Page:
“He hasn’t been the most gentle of doctors, and there has been some pain involved, great spasms of pain, actually, but it almost seems like he knows what he’s doing.”

“Oh, he does, I assure you.”

“What do you know about him?”

“Dr. Pfeffer? Interesting character. He talks a bit much while he’s in your mouth, but he’s quite good. I met him quite by chance at the time of Fran?ois’s first trial. My teeth were in sorry shape when he took control, but they are much improved, I am glad to say. Nothing like a good ear of corn on a summer’s eve, yes, Victor? And I’ve found he can be rather helpful in many other ways, too.”

“How so?”

“Well, he seems to know everybody and enjoys making connections. He likes to feel at the center of things, I suppose, but the connections can be quite valuable all the same. He helped my wife and me with our daughter’s care. In fact, the nurse we have now, who has been a lifesaver, was referred to us by Dr. Pfeffer.”

The nurse with the pale face and black eyes who had been staring out the window of his house as we spoke in the back, that nurse. How strange was that?

“You should let him help you any way he can if you have the chance,” said Whit. “I sense he’s a bit of a sad case, actually, a lonely man who likes to do good.”

“I don’t know how lonely,” I said. “Not with Tilda to keep him company.”

“Oh, you don’t think…” He paused for thought and then burst out into laughter. “Oh, my, you might be right. But what an odd couple. She must give him quite the workout.” More laughter. “I’d bet she could twist him into a pretzel. But, Victor, enough gossip. Old men talk about what others are doing because we can’t do it ourselves any longer. But a young man like you-”

“Not so young.”

“Bosh. So about the trial, did you find anything new to argue? Have you a theory of the murder that might sway the jury?”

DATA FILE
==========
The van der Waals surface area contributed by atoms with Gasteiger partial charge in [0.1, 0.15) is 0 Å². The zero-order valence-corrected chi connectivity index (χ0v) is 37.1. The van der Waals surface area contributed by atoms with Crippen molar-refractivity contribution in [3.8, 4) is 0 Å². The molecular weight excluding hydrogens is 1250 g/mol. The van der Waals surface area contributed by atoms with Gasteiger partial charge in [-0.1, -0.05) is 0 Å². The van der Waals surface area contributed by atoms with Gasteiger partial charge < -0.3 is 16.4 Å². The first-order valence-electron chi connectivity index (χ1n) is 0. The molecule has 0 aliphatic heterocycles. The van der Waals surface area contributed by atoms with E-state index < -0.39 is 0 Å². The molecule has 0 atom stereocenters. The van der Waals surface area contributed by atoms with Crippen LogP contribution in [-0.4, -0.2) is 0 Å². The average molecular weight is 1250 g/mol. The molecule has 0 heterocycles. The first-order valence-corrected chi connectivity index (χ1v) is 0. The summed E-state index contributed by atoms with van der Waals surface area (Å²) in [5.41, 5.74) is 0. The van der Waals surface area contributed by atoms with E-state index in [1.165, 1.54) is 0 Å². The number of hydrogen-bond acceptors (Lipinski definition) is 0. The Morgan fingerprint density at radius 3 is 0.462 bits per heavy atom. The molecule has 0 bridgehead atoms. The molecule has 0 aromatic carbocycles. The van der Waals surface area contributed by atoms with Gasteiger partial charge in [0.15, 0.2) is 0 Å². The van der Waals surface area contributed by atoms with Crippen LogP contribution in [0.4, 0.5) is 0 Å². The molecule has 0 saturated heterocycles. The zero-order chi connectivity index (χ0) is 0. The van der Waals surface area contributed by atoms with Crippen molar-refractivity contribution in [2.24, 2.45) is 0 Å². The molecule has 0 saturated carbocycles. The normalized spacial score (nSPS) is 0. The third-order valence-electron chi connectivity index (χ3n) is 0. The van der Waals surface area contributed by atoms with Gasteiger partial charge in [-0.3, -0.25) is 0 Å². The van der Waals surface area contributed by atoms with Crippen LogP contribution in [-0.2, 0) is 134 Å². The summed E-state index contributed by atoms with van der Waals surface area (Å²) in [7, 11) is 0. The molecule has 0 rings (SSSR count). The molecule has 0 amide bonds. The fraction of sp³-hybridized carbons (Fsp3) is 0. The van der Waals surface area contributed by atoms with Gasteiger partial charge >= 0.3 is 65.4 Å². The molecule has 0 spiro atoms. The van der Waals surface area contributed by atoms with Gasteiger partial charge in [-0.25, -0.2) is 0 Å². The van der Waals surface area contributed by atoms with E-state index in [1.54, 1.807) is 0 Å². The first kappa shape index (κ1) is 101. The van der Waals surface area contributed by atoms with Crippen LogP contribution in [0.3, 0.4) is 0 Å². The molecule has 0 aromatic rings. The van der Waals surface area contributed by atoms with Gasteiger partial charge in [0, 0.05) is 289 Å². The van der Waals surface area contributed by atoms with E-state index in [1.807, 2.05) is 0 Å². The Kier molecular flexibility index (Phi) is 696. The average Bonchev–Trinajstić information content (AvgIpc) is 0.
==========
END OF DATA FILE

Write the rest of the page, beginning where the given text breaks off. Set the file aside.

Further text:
“As a matter of fact,” I said, nodding, “we’ve stumbled onto something. Remember when you said your biggest problem at the first trial was that you had no suspects? Well, we found one.”

“Really?” His eyes brightened with interest, he leaned forward. “Who?”

“Someone not mentioned in the first trial at all,” I said. “A man named Clem.” And then I told him of what we had learned, about Leesa’s good friend Velma, about their attempts to relive their wild youth, about the man with the motorcycle whom Velma took on as a lover and then passed on to Leesa, about the fights, the intimations of violence, and the way Clem had up and disappeared suddenly after the murder. I watched closely as I told him everything. I worried that he might act defensive, might wonder how he had missed such a suspect, might think I was accusing him of failing at his prior representation of my client, but the only expression I could see on his face was relief.

“That’s extraordinary, Victor. Do you have evidence for all of this?”


“Simply extraordinary. And the prosecution, Ms. Dalton, does she know about Clem?”

“Not that I know of,” I said with a smile.

“Marvelous.” He clapped his hands and laughed. “I am so proud of you, boy. You have taken the case and made it your own. I thought I might be able to help, but I can see that I am not needed at all.”